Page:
I was attempting to navigate the bar crowd near the front door—feeling like a disoriented tuna swimming through a school of cocktail-crazed sharks—when the irony hit me and I almost burst out laughing: Pax Americana, the restaurant’s name, is Latin for, on a strictly literal level, “American peace.” Peace!!! Really?!! Maybe I was addled from the jostling, but the contradiction struck me as hilarious.
This Saturday, the Texas Craft Brewers Festival kicks off near downtown Austin serving up an endless array of craft beers made by some of the state’s top breweries. It seems every day brings new brewery permits across the state. Especially with recent law changes that have helped bring more economic freedom to brewers.
Two hours before go time at the World Championship BBQ Goat Cook-off, in Brady, a fellow judge and I are surveying the cooking rigs. The smell of lighter fluid hangs heavy in the air as we walk past the booth of one contestant, where a nearly raw half carcass is roasting on a spit. “I hope we don’t get that one at our table,” my colleague whispers to me, despairing of the possibility of tasting gas fumes when he bites into his lunch.
The Sabbath is coming to a close in Bowie County, and in the glow of a lavender late-summer Sunday evening, Pastor Dave Seifert, of Wake Village’s Twin Cities’ Baptist Temple, is watching his flock depart. Almost twenty years ago, Seifert came to this county in the northeast corner of the state to get away from the rest of the world. But the world’s evils have followed him here, and now they’re nipping at the heels of the faithful.
It’s hard out there for a quail. Or at least it has been for the past few years. Our bobwhites and blues have been under attack from a confluence of harmful forces that seem designed to quell quail reproduction, among them drought, pesticides, and, worst of all, diminishing habitat. And let’s not leave out the parasitic eye worm recently discovered by researchers at Texas Tech, a nematode whose disgusting habits I’ll save for a non-food-related column.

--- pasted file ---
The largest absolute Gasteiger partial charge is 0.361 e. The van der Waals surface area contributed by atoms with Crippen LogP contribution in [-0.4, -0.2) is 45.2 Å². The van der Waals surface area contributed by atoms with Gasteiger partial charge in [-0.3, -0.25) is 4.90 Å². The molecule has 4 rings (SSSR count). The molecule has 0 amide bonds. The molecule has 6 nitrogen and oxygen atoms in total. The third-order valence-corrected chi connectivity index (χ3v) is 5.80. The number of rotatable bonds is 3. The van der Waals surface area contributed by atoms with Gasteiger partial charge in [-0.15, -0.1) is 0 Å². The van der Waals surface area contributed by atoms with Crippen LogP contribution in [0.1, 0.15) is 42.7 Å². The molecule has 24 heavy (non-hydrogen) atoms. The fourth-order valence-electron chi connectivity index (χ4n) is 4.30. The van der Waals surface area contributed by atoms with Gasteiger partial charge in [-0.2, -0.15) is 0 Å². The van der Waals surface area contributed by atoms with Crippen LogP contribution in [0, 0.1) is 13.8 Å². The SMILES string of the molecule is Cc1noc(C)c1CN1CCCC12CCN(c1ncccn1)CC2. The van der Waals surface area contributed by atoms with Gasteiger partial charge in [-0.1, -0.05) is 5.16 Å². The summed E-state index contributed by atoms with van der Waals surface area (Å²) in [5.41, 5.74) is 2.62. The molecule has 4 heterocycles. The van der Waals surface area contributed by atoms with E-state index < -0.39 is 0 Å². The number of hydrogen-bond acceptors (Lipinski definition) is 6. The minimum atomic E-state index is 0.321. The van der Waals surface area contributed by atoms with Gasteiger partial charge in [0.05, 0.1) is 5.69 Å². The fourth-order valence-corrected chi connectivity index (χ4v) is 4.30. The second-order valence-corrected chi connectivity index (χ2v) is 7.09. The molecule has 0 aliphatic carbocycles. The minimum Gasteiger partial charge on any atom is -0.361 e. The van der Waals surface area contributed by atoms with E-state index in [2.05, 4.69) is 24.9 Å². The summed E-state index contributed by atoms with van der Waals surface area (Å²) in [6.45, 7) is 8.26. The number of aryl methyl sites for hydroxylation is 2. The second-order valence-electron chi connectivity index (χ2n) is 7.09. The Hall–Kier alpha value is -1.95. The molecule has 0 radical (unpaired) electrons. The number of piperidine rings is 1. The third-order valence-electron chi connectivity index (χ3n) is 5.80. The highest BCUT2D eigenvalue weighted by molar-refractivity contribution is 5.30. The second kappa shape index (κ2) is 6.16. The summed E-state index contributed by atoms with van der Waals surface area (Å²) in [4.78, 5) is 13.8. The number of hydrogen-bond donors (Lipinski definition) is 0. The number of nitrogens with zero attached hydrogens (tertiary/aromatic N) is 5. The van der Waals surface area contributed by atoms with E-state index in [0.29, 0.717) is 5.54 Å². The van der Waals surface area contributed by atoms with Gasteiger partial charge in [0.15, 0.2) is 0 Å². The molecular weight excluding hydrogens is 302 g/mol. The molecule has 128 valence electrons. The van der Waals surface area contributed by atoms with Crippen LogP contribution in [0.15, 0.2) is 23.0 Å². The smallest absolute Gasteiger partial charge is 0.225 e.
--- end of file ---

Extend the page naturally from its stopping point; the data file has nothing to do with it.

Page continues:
Before the dog days of summer run their course in Texas—which is probably not any time soon—this month’s Texas wine pick is a perfect patio sipper designed to evoke sentimental memories of taking a dip in your favorite Texas swim spot. Whether it’s a spring-fed river, a lanquid lake, a quite strip of coastal beach, or simply your backyard pool, this refreshing white wine is a perfect way to bid a fond farewell to summer.
When Qui opened last year, it did so to a seemingly endless amount of hype. One year in, the bar at Qui is at the top of its game, having won the 2014 Official Drink of Austin competition (presented by the Austin Food and Wine Alliance and yours truly) with a boozed-up tepache, a fermented-pineapple beverage popular in Mexico.
A journey of a thousand miles begins with a single step—unless it’s on a Greyhound bus.
It was the winter of 2012, and 34-year-old Michael Fojtasek had some time between jobs. He and his partner, Grae Nonas, 28, also a chef, badly wanted to open a restaurant in Austin, their adopted home. Fojtasek had grown up in Dallas in a family with Southern roots, and his enthusiasm had rubbed off on Nonas, who is from New England.